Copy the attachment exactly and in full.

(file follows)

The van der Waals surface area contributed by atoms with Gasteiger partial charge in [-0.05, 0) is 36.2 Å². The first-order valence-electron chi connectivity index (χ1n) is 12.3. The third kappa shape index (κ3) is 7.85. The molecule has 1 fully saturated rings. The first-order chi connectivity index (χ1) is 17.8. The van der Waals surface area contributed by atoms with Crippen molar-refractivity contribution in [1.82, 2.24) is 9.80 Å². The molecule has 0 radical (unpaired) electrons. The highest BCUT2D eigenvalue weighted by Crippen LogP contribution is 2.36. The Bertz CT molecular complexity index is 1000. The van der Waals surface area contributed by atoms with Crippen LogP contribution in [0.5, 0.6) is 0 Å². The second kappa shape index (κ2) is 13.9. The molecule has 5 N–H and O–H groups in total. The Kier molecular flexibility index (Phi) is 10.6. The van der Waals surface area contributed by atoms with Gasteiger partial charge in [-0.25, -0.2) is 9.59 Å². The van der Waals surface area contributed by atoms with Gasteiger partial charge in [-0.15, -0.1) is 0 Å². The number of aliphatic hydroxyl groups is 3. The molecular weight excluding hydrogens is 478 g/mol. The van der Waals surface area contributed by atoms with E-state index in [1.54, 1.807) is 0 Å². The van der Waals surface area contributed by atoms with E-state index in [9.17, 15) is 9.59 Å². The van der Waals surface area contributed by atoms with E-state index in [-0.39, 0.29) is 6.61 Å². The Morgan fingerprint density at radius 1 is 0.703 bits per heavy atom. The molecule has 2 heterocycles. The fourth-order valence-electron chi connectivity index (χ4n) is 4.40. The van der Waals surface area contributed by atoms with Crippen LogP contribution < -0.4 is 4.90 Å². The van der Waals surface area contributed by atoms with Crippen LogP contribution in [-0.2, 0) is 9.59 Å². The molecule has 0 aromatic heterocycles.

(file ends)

The van der Waals surface area contributed by atoms with Gasteiger partial charge in [-0.05, 0) is 36.2 Å². The first-order valence-electron chi connectivity index (χ1n) is 12.3. The third kappa shape index (κ3) is 7.85. The molecule has 1 fully saturated rings. The first-order chi connectivity index (χ1) is 17.8. The van der Waals surface area contributed by atoms with Crippen molar-refractivity contribution in [1.82, 2.24) is 9.80 Å². The molecule has 0 radical (unpaired) electrons. The highest BCUT2D eigenvalue weighted by Crippen LogP contribution is 2.36. The Bertz CT molecular complexity index is 1000. The van der Waals surface area contributed by atoms with Crippen LogP contribution in [0.5, 0.6) is 0 Å². The second kappa shape index (κ2) is 13.9. The molecule has 5 N–H and O–H groups in total. The Kier molecular flexibility index (Phi) is 10.6. The van der Waals surface area contributed by atoms with Gasteiger partial charge in [-0.25, -0.2) is 9.59 Å². The van der Waals surface area contributed by atoms with Gasteiger partial charge in [-0.15, -0.1) is 0 Å². The number of aliphatic hydroxyl groups is 3. The molecular weight excluding hydrogens is 478 g/mol. The van der Waals surface area contributed by atoms with E-state index in [1.54, 1.807) is 0 Å². The van der Waals surface area contributed by atoms with E-state index in [9.17, 15) is 9.59 Å². The van der Waals surface area contributed by atoms with E-state index in [-0.39, 0.29) is 6.61 Å². The Morgan fingerprint density at radius 1 is 0.703 bits per heavy atom. The molecule has 2 heterocycles. The fourth-order valence-electron chi connectivity index (χ4n) is 4.40. The van der Waals surface area contributed by atoms with Crippen LogP contribution < -0.4 is 4.90 Å². The van der Waals surface area contributed by atoms with Crippen LogP contribution in [-0.2, 0) is 9.59 Å². The molecule has 0 aromatic heterocycles.